47039d0b5ea0530a16d19891df21237c.ppt

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Arbitrage in Combinatorial Exchanges Andrew Gilpin and Tuomas Sandholm Carnegie Mellon University Computer Science Department

Combinatorial exchanges • Trading mechanism for bundles of items • Expressive preferences – Complementarity, substitutability • More efficiency compared to traditional exchanges • Examples: FCC, Bond. Connect 2

Other combinatorial exchange work • Clearing problem is NP-complete – Much harder than combinatorial auctions in practice – Reasonable problem sizes solved with MIP and specialpurpose algorithms [Sandholm et al] – Still active research area • Mechanism design [Parkes, Kalagnanam, Eso] – Designing rules so that exchange achieves various economic and strategic goals • Preference elicitation [Smith, Sandholm, Simmons] 3

Uncovered additional problem: Arbitrage • Arbitrage is a risk-free profit opportunity • Agents have endowment of money and items, and wish to increase their utility by trading • How well can an agent without any endowment do? – Where are the free lunches in combinatorial exchanges? 4

Related research: Arbitrage in frictional markets • Frictional markets [Deng et al] – Assets traded in integer quantities – Max limit on assets traded at a fixed price • Many theories of finance assume no arbitrage opportunity • But, computing arbitrage opportunities in frictional markets is NP-complete • What about combinatorial markets? 5

Outline • Model • Existence – Possibility – Impossibility • • • Curtailing arbitrage Detecting arbitraging bids Generating arbitraging bids Side constraints Conclusions 6

Model • M = {1, …, m} items for sale • Combinatorial bid is tuple: = demand of item i (negative means supply) = price for bid j (negative means ask) • We assume OR bidding language – As we will see later, this is WLOG 7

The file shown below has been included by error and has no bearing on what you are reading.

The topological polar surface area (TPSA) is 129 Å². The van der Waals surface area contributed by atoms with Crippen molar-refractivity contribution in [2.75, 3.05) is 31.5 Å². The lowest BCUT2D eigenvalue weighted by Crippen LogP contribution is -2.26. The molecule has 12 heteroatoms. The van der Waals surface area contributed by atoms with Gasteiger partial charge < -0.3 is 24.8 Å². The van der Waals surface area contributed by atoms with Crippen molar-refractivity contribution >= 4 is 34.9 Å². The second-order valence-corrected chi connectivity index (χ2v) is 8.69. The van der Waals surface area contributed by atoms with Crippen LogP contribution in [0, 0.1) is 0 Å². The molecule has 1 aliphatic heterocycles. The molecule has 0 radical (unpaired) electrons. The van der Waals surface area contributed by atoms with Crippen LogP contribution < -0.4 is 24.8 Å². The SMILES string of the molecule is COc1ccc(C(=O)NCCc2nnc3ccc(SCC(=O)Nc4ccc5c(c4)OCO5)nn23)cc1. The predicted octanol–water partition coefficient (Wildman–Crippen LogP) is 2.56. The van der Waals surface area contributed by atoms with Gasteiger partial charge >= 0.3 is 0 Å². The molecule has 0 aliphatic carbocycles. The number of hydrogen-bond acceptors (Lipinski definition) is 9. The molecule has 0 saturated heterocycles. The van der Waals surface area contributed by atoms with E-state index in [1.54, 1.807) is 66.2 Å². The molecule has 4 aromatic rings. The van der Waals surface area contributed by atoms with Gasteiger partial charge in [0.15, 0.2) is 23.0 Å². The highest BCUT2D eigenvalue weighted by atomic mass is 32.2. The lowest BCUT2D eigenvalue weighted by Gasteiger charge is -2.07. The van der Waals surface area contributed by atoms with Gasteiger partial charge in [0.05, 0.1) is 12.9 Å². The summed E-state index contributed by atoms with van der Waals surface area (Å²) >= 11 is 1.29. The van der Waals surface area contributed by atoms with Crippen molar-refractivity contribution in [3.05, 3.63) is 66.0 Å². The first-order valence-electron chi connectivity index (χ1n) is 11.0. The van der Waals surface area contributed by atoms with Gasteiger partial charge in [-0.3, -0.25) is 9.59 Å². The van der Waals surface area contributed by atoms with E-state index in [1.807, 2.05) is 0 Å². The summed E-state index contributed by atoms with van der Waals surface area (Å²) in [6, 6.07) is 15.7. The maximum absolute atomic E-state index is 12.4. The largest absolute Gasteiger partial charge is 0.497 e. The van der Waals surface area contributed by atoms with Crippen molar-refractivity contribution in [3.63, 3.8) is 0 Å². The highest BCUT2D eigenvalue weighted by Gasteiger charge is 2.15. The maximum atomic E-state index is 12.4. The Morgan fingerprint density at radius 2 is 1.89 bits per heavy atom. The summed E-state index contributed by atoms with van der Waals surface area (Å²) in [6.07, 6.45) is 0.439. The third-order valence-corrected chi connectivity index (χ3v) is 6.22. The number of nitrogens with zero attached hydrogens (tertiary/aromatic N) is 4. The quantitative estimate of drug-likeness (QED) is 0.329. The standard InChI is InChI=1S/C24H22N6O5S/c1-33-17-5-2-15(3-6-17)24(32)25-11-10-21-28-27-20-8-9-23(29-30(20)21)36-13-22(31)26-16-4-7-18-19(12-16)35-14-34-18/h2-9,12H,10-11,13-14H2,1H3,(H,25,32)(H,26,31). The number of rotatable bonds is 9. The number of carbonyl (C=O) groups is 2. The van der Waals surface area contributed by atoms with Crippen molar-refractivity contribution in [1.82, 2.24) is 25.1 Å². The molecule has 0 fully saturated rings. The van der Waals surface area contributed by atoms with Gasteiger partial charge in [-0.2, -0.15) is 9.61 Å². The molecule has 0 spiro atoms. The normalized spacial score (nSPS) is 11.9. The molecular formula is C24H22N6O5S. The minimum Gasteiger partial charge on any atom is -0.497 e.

Clearing problem • Maximize objective f(x) – Surplus, unit volume, trade volume • Such that supply meets demand – With no free disposal, supply = demand • All 3 x 2 = 6 problems are NP-complete 8

Arbitraging bids in a combinatorial exchange • Arbitrage is a risk-free profit opportunity – So price on bid is negative • Agent has no endowment – Bid only demands, no supply 9

Impossibility of arbitrage • Theorem. No arbitrage opportunity in surplus-maximizing combinatorial exchange with free disposal • Proof. Suppose there is. Consider allocation without arbitraging bid – Supply still meets demand (arbitraging bid does not supply anything) – Surplus is greater (arbitraging bid has negative price). Contradiction 10

Possibility of arbitrage in all 5 other settings • M = {1, 2} • B 1 = {(-1, 0), -8} (“sell 1, ask $8”) • B 2 = {(1, -1), 10} (“buy 1, sell 2, pay $10”) – With no free disposal, this does not clear • B 3 = {(0, 1), -1} (“buy 2, ask $1”) – Now the exchange clears • Same example works for unit/trade volume maximizing exchanges with & without free disposal 11

Even in settings where arbitrage is possible, it is not possible in every instance • • • Consider surplus-maximization, no free disposal B 1 = {(-1, 0), -8} (“sell 1, ask $8”) B 2 = {(1, -1), 10} (“buy 1, sell 2, pay $10”) B 3 = {(0, 1), 2} (“buy 2, pay $2”) No arbitrage opportunity exists 12